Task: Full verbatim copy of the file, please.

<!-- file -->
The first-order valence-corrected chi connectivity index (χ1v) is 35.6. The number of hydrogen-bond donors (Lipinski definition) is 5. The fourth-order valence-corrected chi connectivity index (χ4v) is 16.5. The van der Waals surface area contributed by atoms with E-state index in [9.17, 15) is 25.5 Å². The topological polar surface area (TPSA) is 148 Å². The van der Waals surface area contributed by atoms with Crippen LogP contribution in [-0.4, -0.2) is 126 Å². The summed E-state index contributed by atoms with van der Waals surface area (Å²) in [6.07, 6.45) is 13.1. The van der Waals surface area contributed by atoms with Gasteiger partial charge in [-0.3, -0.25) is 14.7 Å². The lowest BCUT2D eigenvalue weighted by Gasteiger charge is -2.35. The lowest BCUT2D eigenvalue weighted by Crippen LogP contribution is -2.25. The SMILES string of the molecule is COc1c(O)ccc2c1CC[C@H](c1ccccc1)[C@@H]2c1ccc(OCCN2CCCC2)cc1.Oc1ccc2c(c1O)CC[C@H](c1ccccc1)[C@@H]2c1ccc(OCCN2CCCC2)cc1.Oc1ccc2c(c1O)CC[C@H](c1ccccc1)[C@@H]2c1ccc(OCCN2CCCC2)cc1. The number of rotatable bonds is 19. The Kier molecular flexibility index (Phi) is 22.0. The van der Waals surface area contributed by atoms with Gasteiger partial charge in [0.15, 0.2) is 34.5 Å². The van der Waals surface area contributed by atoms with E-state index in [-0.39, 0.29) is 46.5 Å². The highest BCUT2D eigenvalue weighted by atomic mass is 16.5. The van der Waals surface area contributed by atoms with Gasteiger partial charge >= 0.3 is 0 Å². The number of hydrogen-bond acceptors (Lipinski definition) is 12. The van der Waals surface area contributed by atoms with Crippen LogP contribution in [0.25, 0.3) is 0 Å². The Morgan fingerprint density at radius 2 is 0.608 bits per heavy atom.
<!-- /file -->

The first-order valence-corrected chi connectivity index (χ1v) is 35.6. The number of hydrogen-bond donors (Lipinski definition) is 5. The fourth-order valence-corrected chi connectivity index (χ4v) is 16.5. The van der Waals surface area contributed by atoms with E-state index in [9.17, 15) is 25.5 Å². The topological polar surface area (TPSA) is 148 Å². The van der Waals surface area contributed by atoms with Crippen LogP contribution in [-0.4, -0.2) is 126 Å². The summed E-state index contributed by atoms with van der Waals surface area (Å²) in [6.07, 6.45) is 13.1. The van der Waals surface area contributed by atoms with Gasteiger partial charge in [-0.3, -0.25) is 14.7 Å². The lowest BCUT2D eigenvalue weighted by Gasteiger charge is -2.35. The lowest BCUT2D eigenvalue weighted by Crippen LogP contribution is -2.25. The SMILES string of the molecule is COc1c(O)ccc2c1CC[C@H](c1ccccc1)[C@@H]2c1ccc(OCCN2CCCC2)cc1.Oc1ccc2c(c1O)CC[C@H](c1ccccc1)[C@@H]2c1ccc(OCCN2CCCC2)cc1.Oc1ccc2c(c1O)CC[C@H](c1ccccc1)[C@@H]2c1ccc(OCCN2CCCC2)cc1. The number of rotatable bonds is 19. The Kier molecular flexibility index (Phi) is 22.0. The van der Waals surface area contributed by atoms with Gasteiger partial charge in [0.15, 0.2) is 34.5 Å². The van der Waals surface area contributed by atoms with E-state index in [-0.39, 0.29) is 46.5 Å². The highest BCUT2D eigenvalue weighted by atomic mass is 16.5. The van der Waals surface area contributed by atoms with Gasteiger partial charge >= 0.3 is 0 Å². The number of hydrogen-bond acceptors (Lipinski definition) is 12. The van der Waals surface area contributed by atoms with Crippen LogP contribution in [0.25, 0.3) is 0 Å². The Morgan fingerprint density at radius 2 is 0.608 bits per heavy atom.